[Thanks to Dr Anthony Fincham and the Thomas Hardy Society both for the ceremony and for encouraging the inclusion of this program in The Victorian Web. Especial thanks are due Westminster Abbey and its clergy for their part in the wreath laying.]
Good afternoon and on behalf of the Dean and Chapter of Westminster Abbey, a very warm welcome to the members and friends of the Thomas Hardy Society. We are gathered here to remember Thomas Hardy upon the anniversary of his death in 1928, to give thanks for the variety of his work, especially in this year which marks the 120th anniversary of the publication of Tess of the d'Urbervilles and to lay a wreath of Stinsford Yew upon the grave containing his ashes.
Thanks and Short Address
Dr Anthony Fincham will thank the Dean and Chapter on behalf of the Thomas Hardy Society and will say a few words about Thomas Hardy and this anniversary year.
The Impercipient — Read by Andrew Leah
That with this bright believing band
I have no claim to be,
That faiths by which my comrades stand
Seem fantasies to me,
And mirage — mists their Shining Land,
Is a strange destiny.
Why thus my soul should be consigned
Why always I must feel as bund
To sights my brethre see,
Why joys they've found I cannot find,
Abides a mystery.
Since heart of mine knows not that ease
Which they know; since it be
That He who breaths All's Well to these
Breathes no Alps — Well to me,
My lack might move their sympathies
And Christian charity!
I am like a gazer who should mark
An inland company
Standing upfingered, with, 'Hark! Hark!
The glorious distant sea!'
And feel, 'Alas, 'tis but yon dark
And wind — swept pine to me!'
Yet I would bear my shortcomings
With meet tranquillity,
But for the charge that blessed things
I'd liefer not have be.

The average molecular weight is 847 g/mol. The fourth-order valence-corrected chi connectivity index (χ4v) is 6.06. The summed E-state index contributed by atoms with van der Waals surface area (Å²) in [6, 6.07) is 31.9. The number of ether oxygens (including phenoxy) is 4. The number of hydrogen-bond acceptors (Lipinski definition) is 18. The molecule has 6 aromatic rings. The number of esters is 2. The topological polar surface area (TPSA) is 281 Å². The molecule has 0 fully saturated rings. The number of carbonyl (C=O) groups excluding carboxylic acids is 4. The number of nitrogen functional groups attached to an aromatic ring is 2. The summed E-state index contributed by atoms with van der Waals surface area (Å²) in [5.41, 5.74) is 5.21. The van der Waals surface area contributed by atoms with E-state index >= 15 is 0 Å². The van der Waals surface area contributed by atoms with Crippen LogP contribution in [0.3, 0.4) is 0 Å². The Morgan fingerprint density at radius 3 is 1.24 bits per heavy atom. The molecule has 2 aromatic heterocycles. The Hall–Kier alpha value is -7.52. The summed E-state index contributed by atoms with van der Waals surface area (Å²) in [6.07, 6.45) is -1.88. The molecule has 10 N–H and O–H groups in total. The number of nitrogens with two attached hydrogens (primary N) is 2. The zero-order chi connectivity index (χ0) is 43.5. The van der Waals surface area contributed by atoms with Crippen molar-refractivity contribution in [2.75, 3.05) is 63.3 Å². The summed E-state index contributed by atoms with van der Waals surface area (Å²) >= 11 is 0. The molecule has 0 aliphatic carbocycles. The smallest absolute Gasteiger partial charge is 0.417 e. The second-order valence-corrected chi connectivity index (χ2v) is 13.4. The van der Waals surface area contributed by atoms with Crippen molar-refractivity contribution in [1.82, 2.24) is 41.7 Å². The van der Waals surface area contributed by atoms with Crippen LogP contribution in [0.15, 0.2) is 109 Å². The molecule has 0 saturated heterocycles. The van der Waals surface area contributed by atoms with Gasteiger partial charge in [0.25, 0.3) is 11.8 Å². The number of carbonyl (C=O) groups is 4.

O, doth a bird deprived of wings
Go earth — bound wilfully!
Enough. As yet disquiet clings
About us. Rest shall we.
The Collect for the Day (2nd Sunday of Epiphany)
Let us pray:
Almighty God, in Christ you make all things new: transform the
poverty of our nature by the riches of your grace, and in the renewal
of our lives make known your heavenly glory; through Jesus Christ
our Lord. Amen.
The Darkling Thrush — Read by Mrs Brenda Parry
I leant upon a coppice gate
When Frost was spectre — gray,
And Winter's dregs made desolate
The weakening eye of day.
The tangled bine — stems scored the sky
Like strings of broken lyres,
And all mankind that haunted nigh
Had sought their household fires.
The land's sharp features seemed to be
The Century's corpse oudeant,
His crypt the cloudy canopy,
The wind his death — lament.
The ancient pulse of germ and birth
Was shrunken hard and dry,
And every spirit upon earth
Seemed fervourless as I.
At once a voice arose among
The bleak twigs overhead
In a full — hearted evensong
Of joy illimited;
An aged thrush, frail, gaunt, and small,
In blast — beruffled plume,
Had chose thus to fling his soul
Upon the growing gloom.
So little cause for carolings
Of such ecstatic sound
Was written on terrestrial things
Afar or nigh around,
That I could think there trembled through
His happy good — night air
Some blessed Hope, whereof he knew
And I was unaware.
Prayer for Thomas Hardy
O God our Father, who through the ages has caused poets and writers to perceive the world afresh, enthral and provoke us to thought, reflection and wonder; and to explore the richness and diversity of our common human nature; at this time we thank you for your servant Thomas Hardy, remembering him with joy, gratitude and affection, giving thanks for the perception, the insight and the keen observation of his literature, through Jesus Christ our Lord. Amen
Tess's Lament — Read by Mrs Susan Clarice
I would that folk forgot me quite,
Forgot me quite!
I would that I could shrink from sight,
And no more see the sun.
Would it were time to say farewell,
To claim my nook, to need my knell, i
Time for them all to stand and tell
Of my day's work as done.
Ah! Dairy where I lived so long,